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Ion trap in a chip

Gold chip: first place in British science photography contest

Diana Prado Lopes Aude Craik/University of Oxford Gold chip: first place in British science photography contestDiana Prado Lopes Aude Craik/University of Oxford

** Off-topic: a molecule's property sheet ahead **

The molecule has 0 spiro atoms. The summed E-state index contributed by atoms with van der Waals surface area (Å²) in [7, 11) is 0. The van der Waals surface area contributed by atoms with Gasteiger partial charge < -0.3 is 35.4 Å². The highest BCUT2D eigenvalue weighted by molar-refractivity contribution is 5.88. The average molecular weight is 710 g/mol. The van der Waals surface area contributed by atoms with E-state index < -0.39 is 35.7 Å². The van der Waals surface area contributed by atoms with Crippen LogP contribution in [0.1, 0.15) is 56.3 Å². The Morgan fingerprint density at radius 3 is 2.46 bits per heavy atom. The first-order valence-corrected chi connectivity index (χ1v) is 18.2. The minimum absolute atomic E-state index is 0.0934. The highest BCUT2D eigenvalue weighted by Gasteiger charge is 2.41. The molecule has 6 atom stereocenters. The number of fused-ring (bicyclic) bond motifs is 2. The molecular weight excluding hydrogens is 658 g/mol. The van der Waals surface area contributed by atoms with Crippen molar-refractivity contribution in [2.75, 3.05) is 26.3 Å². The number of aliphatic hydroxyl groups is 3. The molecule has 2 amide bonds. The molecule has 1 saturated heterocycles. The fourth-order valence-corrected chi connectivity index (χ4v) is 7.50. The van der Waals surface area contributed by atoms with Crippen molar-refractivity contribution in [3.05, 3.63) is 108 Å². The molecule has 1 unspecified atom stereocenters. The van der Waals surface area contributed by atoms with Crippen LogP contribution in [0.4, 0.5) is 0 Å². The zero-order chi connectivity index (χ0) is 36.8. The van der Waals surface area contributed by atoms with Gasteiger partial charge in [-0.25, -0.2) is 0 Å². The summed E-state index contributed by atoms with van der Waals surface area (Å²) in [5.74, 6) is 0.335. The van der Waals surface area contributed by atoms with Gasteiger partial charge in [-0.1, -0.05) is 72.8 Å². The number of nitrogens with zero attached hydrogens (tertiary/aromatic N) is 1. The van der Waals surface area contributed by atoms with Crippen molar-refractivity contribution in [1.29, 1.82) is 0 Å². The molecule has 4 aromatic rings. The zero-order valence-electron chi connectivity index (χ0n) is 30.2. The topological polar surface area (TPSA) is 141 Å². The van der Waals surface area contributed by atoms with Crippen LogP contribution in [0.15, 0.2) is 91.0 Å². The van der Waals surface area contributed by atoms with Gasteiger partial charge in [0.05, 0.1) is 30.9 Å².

Brazilian physicist Diana Prado Lopes Aude Craik, 28, who is pursuing a Ph.D. in quantum physics at the University of Oxford in England, has won first place in the Eureka category (images that reflect new discoveries), as well as the top prize in a science photography contest sponsored by the Engineering and Physical Sciences Research Council (EPSRC), a British agency that funds research in the fields of engineering and physical science.  With a photo of a gold microchip used to trap ions in quantum computing experiments, designed by herself and a colleague at the university, Craik outperformed more than 200 contestants.  The winning image showcases the chip’s golden filaments, connected to electrodes that transmit electrical fields in order to trap individual ions about 100 microns above the surface of the device.  “Individual atomic ions can be trapped when electric potential is applied to the chip’s gold electrodes.  These ions are used as quantum bits – or qubits, for short –, the units that store and process information in a quantum computer,” said Craik, after being announced the winner of the contest.  “Two states of energy of a trapped ion serve as [positions] 0 and 1 of a qubit.  Electrodes built into the microchip transmit microwave radiation to the ions, making it possible to manipulate the stored quantum information by stimulating the transition between energy states 0 and 1.”  The device was produced by photolithography, a technique used in making integrated circuits.  Having been awarded the top prize, Craik won £ 500 (R$2,537.00) in photographic materials.

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